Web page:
Evolutionary relationships among photosynthetic bacteria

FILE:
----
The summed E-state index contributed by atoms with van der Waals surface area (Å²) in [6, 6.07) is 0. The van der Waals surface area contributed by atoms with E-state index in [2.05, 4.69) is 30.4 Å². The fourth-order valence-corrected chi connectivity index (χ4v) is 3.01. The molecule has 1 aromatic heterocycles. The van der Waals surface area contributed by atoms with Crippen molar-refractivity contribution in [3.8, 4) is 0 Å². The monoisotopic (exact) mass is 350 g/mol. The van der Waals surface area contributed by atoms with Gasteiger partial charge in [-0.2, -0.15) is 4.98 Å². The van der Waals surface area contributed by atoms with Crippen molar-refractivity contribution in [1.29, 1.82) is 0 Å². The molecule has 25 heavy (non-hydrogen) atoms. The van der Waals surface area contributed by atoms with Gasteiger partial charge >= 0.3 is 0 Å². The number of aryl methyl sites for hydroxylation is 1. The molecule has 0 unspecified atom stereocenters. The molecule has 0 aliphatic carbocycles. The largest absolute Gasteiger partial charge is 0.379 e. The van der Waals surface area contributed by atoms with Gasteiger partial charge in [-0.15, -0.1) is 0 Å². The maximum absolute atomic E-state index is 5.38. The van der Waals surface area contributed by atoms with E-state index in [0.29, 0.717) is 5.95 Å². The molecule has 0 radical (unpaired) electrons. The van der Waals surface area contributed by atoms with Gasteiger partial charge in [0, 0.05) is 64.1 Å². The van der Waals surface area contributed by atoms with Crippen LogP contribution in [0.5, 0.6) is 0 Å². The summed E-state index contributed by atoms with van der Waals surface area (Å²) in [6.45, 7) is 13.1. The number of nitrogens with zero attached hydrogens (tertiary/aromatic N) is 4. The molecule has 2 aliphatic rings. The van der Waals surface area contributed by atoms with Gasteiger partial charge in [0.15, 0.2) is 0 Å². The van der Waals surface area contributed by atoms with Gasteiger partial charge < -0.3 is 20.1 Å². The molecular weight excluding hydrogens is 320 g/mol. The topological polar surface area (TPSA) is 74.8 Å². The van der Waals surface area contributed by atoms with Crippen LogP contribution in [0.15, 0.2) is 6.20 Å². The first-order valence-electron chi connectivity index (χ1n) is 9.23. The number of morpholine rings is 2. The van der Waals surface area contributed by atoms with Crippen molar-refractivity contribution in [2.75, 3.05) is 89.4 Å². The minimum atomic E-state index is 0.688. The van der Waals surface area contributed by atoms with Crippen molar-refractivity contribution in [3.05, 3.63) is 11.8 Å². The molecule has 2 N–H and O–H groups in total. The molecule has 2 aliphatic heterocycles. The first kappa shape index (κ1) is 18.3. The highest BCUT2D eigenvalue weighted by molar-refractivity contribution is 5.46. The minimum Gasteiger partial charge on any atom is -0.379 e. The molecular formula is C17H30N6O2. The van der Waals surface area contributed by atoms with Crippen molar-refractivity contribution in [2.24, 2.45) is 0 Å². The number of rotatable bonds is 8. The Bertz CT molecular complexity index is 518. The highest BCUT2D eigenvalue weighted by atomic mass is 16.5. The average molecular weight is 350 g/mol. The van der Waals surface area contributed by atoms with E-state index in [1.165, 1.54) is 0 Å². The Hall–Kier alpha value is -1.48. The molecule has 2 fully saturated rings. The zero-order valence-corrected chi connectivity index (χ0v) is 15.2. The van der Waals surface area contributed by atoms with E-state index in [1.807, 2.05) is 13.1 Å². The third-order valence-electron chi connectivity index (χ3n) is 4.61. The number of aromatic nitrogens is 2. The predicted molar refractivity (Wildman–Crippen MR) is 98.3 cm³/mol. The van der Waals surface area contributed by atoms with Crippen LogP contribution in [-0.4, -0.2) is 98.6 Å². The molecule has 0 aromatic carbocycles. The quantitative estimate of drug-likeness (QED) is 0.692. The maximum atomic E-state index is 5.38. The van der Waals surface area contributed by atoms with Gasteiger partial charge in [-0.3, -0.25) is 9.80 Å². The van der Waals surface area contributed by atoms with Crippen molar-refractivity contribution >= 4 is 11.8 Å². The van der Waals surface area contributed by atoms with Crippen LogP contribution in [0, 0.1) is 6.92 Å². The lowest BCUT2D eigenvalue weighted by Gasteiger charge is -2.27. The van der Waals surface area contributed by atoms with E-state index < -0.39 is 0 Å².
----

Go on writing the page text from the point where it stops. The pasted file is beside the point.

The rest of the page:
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To understand the evolution of photosynthetic bacteria it is necessary to understand how the main groups within Bacteria have evolved from a common ancestor, a critical issue that has not been resolved in the past. Recent analysis of shared conserved inserts or deletions (indels) in protein sequences has provided a powerful means to resolve this long-standing problem in microbiology. Based on a set of 25 indels in highly conserved and widely distributed proteins, all main groups within bacteria can now be defined in clear molecular terms and their relative branching orders logically deduced. For the 82 presently completed bacterial genomes, the presence or absence of these signatures in various proteins was found to be almost exactly as predicted by the indel model, with only 11 exceptions observed in 1842 observations. The branching order of different bacterial groups as deduced using this approach is as follows: low G+C Gram-positive (Heliobacterium chlorum) ↔ high G+C Gram-positive ↔ Clostridium–Fusobacterium–Thermotoga ↔ Deinococcus–Thermus ↔ green nonsulfur bacteria (Chloroflexus aurantiacus) ↔ Cyanobacteria ↔ Spirochetes ↔ Chlamydia–Cytophaga–Flavobacteria–green sulfur bacteria (Chlorobium tepidum) ↔ Aquifex ↔ Proteobacteria (δ and ∈) ↔ Proteobacteria (α) ↔ Proteobacteria (β) and ↔ Proteobacteria (γ). The Heliobacterium species, which contain an Fe–S type of reaction center (RC 1) and represent the sole photosynthetic phylum from the Gram-positive or monoderm bacteria (i.e., bounded by only a single membrane), is indicated to be the most ancestral of the photosynthetic lineages. Among the Gram-negative or diderm bacteria (containing both inner and outer cell membranes) the green nonsulfur bacteria, which contain a pheophytin-quinone type of reaction center (RC 2), are indicated to have evolved first. The later emerging photosynthetic groups which contain either one or both of these reaction centers could have acquired such genes from the earlier branching lineages by either direct descent or by means of lateral gene transfer.
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